Will Scotland’s growth in foodies offer new territory for brands?

Scots have never been known for their healthy diets, with delicacies such as Irn-Bru, pints of ‘heavy’ and ‘pizza crunch’ – deep fried pizza for the uninitiated – not doing much to change the age old perception.


But according to research consultancy Kantar Worldpanel the healthy eating gap between that north and south of the border is closing, as outlined in our trends feature in this week’s magazine.

The study reveals that more than 19% of Scots say that health is a primary reason for choosing food to eat at home (up 2% from 2008), compared to 21% of people in England and Wales.

And there’s some additional results in the report that are particularly interesting. Surprisingly, the average spends per shopper on fruit and vegetables are now greater in Scotland than in the rest of the UK. Also the research reveals that Scots spend more of their cash on organic foods that their English counterparts. It seems that the desire to eat healthily may actually be backed up by spending patterns.

It’s a trend that’s already been jumped on by a number of organisations, who have recently launched new events in the country for the emerging wave of foodies. Last month Slow Food UK launched its Scottish wing of the Slow Food UK’s Chef Alliance, which, with the support of Highland Park whisky, aims to rally the nation’s chefs around its values of commitment to the environment and local communities. The Royal Botanic Garden in Edinburgh has also tapped into the trend, launching a new food festival at the end of the month dedicated to the science behind gastronomy.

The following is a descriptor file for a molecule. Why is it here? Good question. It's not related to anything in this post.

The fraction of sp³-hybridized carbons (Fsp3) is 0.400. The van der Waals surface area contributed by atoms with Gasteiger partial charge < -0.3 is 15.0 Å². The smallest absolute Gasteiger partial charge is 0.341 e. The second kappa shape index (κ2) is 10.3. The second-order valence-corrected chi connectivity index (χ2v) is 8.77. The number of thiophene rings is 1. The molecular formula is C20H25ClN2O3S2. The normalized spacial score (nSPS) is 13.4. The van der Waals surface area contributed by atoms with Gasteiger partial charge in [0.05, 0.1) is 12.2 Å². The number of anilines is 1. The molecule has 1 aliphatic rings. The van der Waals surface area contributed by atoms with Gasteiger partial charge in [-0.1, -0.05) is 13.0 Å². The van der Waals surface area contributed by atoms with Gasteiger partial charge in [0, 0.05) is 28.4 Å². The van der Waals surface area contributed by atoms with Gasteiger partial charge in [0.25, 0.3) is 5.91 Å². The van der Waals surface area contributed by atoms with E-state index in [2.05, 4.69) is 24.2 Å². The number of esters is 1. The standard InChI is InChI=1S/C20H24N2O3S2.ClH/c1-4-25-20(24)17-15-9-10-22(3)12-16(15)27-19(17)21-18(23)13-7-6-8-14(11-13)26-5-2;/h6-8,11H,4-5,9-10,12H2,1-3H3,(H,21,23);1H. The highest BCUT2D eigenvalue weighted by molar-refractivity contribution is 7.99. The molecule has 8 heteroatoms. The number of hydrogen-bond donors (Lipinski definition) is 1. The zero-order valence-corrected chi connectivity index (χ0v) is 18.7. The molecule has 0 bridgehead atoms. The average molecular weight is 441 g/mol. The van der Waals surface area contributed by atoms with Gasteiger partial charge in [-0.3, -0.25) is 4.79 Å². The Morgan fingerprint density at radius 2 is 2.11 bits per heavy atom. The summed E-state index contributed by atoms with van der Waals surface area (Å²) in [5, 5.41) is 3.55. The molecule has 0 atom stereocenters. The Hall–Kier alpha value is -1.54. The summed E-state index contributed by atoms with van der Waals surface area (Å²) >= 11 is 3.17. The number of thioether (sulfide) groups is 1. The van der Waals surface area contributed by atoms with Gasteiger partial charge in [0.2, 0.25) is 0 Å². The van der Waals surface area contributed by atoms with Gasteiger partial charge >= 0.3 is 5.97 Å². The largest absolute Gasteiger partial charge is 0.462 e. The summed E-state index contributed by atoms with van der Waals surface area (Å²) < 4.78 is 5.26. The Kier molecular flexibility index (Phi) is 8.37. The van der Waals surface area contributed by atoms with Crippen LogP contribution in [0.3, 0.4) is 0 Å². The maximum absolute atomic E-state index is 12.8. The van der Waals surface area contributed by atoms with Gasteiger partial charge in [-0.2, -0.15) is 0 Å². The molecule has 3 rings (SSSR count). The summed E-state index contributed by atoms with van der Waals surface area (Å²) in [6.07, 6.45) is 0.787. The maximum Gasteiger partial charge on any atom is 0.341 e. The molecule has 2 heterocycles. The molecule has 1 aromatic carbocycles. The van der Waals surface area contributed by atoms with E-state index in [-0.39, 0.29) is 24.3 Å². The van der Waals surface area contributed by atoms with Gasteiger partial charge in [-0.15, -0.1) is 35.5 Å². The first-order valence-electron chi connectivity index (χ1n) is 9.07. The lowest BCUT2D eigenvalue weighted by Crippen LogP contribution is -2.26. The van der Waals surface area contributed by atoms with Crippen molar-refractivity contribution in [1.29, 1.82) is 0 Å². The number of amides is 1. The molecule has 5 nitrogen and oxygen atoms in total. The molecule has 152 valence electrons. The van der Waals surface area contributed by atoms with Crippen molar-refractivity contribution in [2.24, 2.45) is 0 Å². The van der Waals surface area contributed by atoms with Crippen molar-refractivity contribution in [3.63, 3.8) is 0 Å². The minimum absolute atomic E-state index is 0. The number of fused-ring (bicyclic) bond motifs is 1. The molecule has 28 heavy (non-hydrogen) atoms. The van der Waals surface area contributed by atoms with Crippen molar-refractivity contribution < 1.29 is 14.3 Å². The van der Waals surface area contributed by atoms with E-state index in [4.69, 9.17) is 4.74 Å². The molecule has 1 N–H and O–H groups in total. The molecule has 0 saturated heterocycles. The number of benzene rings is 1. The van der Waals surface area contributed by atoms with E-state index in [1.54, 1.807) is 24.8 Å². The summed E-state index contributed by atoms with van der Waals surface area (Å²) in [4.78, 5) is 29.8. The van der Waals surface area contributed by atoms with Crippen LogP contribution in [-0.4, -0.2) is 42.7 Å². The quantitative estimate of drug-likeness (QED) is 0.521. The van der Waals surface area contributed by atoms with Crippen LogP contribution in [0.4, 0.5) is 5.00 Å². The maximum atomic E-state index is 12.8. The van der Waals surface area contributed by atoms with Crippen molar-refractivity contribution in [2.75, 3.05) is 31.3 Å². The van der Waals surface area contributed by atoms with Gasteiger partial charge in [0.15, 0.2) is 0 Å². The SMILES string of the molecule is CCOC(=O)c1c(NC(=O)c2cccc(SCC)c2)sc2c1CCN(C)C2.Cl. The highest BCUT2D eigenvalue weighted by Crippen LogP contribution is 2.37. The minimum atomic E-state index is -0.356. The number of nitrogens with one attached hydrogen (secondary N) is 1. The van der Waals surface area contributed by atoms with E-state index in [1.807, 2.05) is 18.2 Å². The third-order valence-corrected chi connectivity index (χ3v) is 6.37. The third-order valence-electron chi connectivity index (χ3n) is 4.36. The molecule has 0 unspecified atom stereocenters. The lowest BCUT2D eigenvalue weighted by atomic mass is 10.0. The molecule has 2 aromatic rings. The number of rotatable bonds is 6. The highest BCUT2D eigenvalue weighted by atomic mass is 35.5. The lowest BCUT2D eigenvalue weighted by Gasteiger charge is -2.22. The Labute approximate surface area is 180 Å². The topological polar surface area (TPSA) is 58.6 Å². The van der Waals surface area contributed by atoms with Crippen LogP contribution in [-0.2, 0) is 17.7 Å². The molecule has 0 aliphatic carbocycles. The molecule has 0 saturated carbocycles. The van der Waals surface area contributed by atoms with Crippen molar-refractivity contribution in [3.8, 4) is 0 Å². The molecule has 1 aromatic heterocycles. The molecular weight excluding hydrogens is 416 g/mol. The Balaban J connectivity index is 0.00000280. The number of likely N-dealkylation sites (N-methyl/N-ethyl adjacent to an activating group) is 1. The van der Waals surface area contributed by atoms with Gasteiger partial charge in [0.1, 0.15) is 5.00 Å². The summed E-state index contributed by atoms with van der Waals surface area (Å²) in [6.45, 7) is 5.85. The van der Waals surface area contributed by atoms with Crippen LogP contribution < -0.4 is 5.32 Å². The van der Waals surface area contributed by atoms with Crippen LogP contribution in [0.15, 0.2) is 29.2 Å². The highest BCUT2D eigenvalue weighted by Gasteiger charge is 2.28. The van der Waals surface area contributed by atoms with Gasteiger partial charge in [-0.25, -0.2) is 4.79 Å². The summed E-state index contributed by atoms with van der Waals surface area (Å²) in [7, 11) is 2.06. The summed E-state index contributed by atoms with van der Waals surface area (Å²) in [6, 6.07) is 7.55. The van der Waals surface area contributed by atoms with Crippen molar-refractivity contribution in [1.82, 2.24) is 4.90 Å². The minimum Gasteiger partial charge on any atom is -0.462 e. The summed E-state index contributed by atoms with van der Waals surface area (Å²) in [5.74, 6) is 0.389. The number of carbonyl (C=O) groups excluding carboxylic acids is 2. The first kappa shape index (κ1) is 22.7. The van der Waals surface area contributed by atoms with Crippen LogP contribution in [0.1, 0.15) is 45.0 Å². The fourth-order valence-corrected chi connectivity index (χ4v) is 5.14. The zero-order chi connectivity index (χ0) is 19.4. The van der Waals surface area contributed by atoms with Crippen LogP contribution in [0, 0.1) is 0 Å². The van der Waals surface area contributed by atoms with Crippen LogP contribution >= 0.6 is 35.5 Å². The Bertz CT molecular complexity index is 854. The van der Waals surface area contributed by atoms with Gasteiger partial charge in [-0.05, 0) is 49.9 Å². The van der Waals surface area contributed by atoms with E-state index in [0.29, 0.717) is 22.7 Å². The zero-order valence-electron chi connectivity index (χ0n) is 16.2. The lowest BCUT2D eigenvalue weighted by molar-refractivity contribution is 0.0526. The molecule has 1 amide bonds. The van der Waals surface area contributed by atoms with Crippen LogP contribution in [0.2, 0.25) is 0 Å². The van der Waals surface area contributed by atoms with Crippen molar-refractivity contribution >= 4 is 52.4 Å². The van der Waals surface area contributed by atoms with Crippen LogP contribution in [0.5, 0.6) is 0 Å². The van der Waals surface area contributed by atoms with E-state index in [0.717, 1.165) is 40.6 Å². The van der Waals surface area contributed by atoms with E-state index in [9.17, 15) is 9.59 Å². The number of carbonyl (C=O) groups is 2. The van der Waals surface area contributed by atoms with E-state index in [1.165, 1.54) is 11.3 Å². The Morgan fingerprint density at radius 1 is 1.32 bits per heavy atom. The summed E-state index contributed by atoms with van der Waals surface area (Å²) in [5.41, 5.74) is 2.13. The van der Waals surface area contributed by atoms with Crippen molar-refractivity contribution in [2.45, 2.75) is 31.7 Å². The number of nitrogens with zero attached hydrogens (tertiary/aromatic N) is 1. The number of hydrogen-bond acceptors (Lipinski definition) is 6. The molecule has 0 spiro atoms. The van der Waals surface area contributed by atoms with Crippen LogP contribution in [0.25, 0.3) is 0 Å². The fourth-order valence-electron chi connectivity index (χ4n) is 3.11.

But what opportunities are there for brands wanting to capitalise on this drive for healthier lifestyles and fresh produce? Catering specifically for the Scottish market is nothing new, with UK retailer Asda developing 22 Chosen By You own-label products and packaging especially for Scotland at the end of last year due to customer demand. But perhaps it is brands that emphasise their foodie credentials and quality ingredients that will really do well in Scotland.

Italian chain Carluccio’s, for example, has thrived in Scotland after launching its first restaurant north of the border in Glasgow late last year. Fighting off fierce competition from Glasgow’s existing Scottish-Italian community, the combination of quality food and emphasis on provenance seems to have gone down well with the city’s trendy urbanites, and the brand has announced it is now looking to expand into Edinburgh and Aberdeen when suitable sites can be found.

As seen with Carluccio’s offer, value for money will also be a key concern for this market. The report reveals that 22% of Scots say that they are working to a tight budget when doing their weekly shop, and this regard for the pennies will no doubt translate into eating both at home and out. But with grocery spending up 2.9% to £9.2 billion in 2011, it is a market that retailers, restaurants and food brands ignore at their peril.

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